Bonner does a terrific job capturing the excitement Bellefonte brings to Scottsboro and Jackson County. Worth a read if your in the mood for a very happy nuclear energy story.

Bellefonte.

Comments

Popular posts from this blog

How Nanomaterials Can Make Nuclear Reactors Safer and More Efficient

The following is a guest post from Matt Wald, senior communications advisor at NEI. Follow Matt on Twitter at @MattLWald.

From the batteries in our cell phones to the clothes on our backs, "nanomaterials" that are designed molecule by molecule are working their way into our economy and our lives. Now there’s some promising work on new materials for nuclear reactors.

Reactors are a tough environment. The sub atomic particles that sustain the chain reaction, neutrons, are great for splitting additional uranium atoms, but not all of them hit a uranium atom; some of them end up in various metal components of the reactor. The metal is usually a crystalline structure, meaning it is as orderly as a ladder or a sheet of graph paper, but the neutrons rearrange the atoms, leaving some infinitesimal voids in the structure and some areas of extra density. The components literally grow, getting longer and thicker. The phenomenon is well understood and designers compensate for it with a …

Why America Needs the MOX Facility

If Isaiah had been a nuclear engineer, he’d have loved this project. And the Trump Administration should too, despite the proposal to eliminate it in the FY 2018 budget.

The project is a massive factory near Aiken, S.C., that will take plutonium from the government’s arsenal and turn it into fuel for civilian power reactors. The plutonium, made by the United States during the Cold War in a competition with the Soviet Union, is now surplus, and the United States and the Russian Federation jointly agreed to reduce their stocks, to reduce the chance of its use in weapons. Over two thousand construction workers, technicians and engineers are at work to enable the transformation.

Carrying Isaiah’s “swords into plowshares” vision into the nuclear field did not originate with plutonium. In 1993, the United States and Russia began a 20-year program to take weapons-grade uranium out of the Russian inventory, dilute it to levels appropriate for civilian power plants, and then use it to produce…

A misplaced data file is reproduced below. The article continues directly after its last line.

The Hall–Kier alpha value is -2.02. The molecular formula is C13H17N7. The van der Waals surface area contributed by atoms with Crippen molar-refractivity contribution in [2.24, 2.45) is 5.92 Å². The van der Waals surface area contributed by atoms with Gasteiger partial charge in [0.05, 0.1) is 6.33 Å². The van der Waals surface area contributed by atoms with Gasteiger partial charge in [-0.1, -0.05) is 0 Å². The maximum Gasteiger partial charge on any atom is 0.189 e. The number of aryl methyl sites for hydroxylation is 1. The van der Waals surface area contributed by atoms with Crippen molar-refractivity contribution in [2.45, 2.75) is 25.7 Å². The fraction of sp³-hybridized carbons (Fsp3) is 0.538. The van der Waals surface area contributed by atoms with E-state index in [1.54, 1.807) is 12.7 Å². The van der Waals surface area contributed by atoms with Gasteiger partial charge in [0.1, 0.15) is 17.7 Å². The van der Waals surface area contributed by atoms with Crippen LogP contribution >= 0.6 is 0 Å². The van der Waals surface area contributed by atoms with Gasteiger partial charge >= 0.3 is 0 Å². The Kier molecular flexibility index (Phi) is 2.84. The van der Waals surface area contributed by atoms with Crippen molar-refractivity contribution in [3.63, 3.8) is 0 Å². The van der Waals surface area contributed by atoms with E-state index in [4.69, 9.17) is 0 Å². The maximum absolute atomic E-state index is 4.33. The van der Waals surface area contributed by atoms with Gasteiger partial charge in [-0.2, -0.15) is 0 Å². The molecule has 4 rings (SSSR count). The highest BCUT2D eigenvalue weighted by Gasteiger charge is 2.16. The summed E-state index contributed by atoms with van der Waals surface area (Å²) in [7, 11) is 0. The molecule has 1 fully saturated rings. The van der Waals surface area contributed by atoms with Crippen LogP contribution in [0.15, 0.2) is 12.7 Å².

Missing the Point about Pennsylvania’s Nuclear Plants

A group that includes oil and gas companies in Pennsylvania released a study on Monday that argues that twenty years ago, planners underestimated the value of nuclear plants in the electricity market. According to the group, that means the state should now let the plants close.

Huh?

The question confronting the state now isn’t what the companies that owned the reactors at the time of de-regulation got or didn’t get. It’s not a question of whether they were profitable in the '80s, '90s and '00s. It’s about now. Business works by looking at the present and making projections about the future.

Is losing the nuclear plants what’s best for the state going forward?

Pennsylvania needs clean air. It needs jobs. And it needs protection against over-reliance on a single fuel source.


What the reactors need is recognition of all the value they provide. The electricity market is depressed, and if electricity is treated as a simple commodity, with no regard for its benefit to clean air o…